Care provider fined after vulnerable woman suffers avoidable harm at Essex home

Published: 29 June 2021 Page last updated: 29 June 2021

A care provider has been ordered to pay almost £100,000 after an 87-year-old woman suffered avoidable harm at its nursing home.

Lanemile Limited, which runs Haven Lodge, Clacton-on-Sea, was fined £80,000 at Chelmsford Magistrates’ Court today (Thursday 24 June). It was also ordered to pay a £170 victim surcharge.

Lanemile previously pleaded guilty to failing to provide safe care and treatment to Sylvia Macknay at Haven Lodge, which caused her avoidable harm. This criminal offence was prosecuted by the Care Quality Commission (CQC), which was awarded its £17,000 costs.

Mary Cridge, CQC deputy chief inspector for adult social care, said:

“This is a distressing case and I welcome Lanemile’s guilty plea. “Sylvia Macknay had every right to expect safe care at Haven Lodge, but Lanemile failed in its specific legal duty to protect her from avoidable harm.

“The majority of care providers do an excellent job. However, when a provider puts people in its care at risk, we take action to hold it to account and protect people.

“I hope this prosecution reminds care providers they must always take all reasonable steps to manage risks to people’s safety.”

In June 2016, Mrs Macknay suffered a stroke in her own home. She was admitted to hospital where, as part of her care, she was catheterised.

After eleven weeks, Mrs Macknay’s condition had improved enough for her to be discharged to Haven Lodge for nursing care. However, she remained reliant on a catheter.

A fortnight later, on 3 September, Mrs Macknay’s daughter visited the home. She found her mother semi-conscious in bed, in considerable distress and calling for help.

She alerted staff who found Mrs Macknay’s catheter was blocked.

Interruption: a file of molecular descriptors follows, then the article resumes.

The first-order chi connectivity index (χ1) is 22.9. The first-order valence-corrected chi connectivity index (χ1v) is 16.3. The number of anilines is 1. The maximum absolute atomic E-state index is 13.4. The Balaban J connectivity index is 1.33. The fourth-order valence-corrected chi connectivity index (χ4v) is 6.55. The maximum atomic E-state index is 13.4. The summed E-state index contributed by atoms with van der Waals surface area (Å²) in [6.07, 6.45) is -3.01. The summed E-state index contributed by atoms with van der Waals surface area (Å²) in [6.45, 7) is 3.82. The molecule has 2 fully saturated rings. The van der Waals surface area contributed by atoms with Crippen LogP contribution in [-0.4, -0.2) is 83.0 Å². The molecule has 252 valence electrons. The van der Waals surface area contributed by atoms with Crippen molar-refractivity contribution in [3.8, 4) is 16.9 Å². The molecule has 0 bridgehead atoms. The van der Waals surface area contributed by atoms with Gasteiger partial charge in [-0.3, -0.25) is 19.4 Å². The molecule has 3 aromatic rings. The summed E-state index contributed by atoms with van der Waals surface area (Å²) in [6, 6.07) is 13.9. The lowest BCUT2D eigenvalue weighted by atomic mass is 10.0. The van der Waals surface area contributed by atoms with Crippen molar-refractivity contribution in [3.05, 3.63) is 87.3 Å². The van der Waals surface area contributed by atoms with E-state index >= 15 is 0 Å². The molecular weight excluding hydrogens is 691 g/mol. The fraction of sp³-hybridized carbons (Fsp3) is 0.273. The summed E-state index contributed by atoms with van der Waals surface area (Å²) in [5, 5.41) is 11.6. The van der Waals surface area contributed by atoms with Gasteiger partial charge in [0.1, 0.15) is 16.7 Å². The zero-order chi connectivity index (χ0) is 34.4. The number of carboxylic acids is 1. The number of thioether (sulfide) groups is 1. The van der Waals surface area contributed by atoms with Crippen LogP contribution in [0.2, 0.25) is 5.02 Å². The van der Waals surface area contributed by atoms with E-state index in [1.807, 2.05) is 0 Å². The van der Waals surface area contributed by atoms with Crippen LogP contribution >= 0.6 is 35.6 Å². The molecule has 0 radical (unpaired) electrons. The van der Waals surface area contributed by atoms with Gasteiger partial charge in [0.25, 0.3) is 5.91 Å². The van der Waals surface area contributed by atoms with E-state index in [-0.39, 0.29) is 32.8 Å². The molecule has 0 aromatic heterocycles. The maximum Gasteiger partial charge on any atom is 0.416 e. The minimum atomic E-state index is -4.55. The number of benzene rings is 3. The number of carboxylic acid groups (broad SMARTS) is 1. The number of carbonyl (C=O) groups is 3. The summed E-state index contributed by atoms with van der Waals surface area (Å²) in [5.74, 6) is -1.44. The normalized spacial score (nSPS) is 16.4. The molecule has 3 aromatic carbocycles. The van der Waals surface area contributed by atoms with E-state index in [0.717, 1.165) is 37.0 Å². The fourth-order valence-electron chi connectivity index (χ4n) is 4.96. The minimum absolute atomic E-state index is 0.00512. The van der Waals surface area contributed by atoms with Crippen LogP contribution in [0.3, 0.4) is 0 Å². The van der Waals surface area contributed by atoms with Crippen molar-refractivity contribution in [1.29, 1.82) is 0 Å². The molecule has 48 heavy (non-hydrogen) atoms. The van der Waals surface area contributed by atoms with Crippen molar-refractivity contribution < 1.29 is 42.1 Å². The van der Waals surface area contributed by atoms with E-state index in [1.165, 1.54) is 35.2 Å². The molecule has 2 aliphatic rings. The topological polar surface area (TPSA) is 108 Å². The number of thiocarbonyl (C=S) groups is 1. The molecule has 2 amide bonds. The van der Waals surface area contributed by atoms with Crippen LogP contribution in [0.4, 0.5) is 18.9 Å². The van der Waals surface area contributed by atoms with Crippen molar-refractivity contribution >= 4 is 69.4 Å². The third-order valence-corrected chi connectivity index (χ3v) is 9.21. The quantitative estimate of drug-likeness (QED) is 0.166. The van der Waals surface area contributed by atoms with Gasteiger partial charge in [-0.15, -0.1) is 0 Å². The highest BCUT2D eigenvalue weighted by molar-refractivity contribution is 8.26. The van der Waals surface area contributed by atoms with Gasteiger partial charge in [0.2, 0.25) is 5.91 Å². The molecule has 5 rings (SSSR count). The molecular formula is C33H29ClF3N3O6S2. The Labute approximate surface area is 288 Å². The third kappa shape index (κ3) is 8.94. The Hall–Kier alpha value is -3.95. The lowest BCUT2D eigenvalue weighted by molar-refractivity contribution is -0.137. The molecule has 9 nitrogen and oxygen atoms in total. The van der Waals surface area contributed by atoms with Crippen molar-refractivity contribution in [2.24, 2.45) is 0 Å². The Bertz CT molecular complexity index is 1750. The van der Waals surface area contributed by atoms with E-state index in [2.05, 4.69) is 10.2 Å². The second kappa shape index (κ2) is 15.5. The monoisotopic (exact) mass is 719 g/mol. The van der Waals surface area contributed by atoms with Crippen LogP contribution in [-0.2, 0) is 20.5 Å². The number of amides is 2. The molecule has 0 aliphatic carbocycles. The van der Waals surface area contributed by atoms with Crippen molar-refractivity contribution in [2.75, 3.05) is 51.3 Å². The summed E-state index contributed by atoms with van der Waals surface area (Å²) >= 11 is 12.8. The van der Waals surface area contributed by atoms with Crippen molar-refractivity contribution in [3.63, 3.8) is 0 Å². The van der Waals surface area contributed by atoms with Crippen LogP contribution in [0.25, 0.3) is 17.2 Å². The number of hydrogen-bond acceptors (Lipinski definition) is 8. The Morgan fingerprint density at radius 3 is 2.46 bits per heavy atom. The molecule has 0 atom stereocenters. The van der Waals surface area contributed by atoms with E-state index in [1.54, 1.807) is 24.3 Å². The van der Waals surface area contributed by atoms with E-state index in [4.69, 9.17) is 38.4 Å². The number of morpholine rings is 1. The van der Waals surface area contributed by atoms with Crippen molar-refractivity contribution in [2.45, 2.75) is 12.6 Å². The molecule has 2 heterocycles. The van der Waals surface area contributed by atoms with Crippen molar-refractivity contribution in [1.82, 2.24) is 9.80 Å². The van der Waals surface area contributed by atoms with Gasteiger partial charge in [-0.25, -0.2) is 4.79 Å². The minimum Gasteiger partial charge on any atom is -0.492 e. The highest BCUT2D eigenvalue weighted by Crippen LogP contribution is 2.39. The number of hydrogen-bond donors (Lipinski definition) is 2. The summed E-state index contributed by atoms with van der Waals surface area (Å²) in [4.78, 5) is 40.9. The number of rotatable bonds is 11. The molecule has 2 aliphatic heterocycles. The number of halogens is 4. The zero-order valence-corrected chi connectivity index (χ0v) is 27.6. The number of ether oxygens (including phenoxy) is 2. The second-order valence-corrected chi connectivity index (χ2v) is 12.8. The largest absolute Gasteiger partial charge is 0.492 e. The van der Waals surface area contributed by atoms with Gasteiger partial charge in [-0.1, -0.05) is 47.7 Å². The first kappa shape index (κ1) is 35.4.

Mrs Macknay was subsequently transferred to Colchester General Hospital where, sadly, she died the same day. Urinary sepsis associated with the catheter was cited as a cause of her death.

A CQC investigation found serious failings in Lanemile’s care of Mrs Macknay, including a lack of appropriate assessment before it admitted her to Haven Lodge.

Following her admission, Mrs Macknay’s safety was threatened by gaps in staff training and poor communication. Lanemile expected its carers to escalate concerns to its nurses, however carers were not trained in catheter care so could not identify problems before they worsened.

Lanemile had also not ensured a process to monitor how much fluid Mrs Macknay received through a feeding tube, or whether this corresponded with urine collected in her catheter bag.

Mrs Macknay’s safety was further risked because the home’s plan for her care lacked detail and accuracy. Records referred to her by the wrong name and stated she should be encouraged to drink over a litre a day, when she was nil-by-mouth.

All these failings were avoidable. Consequently, Lanemile admitted it failed in its statutory responsibility to provide safe care and treatment to Mrs Macknay, resulting in her suffering avoidable harm.

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About the Care Quality Commission

The Care Quality Commission (CQC) is the independent regulator of health and social care in England.

We make sure health and social care services provide people with safe, effective, compassionate, high-quality care and we encourage care services to improve.

We monitor, inspect and regulate services to make sure they meet fundamental standards of quality and safety and we publish what we find to help people choose care.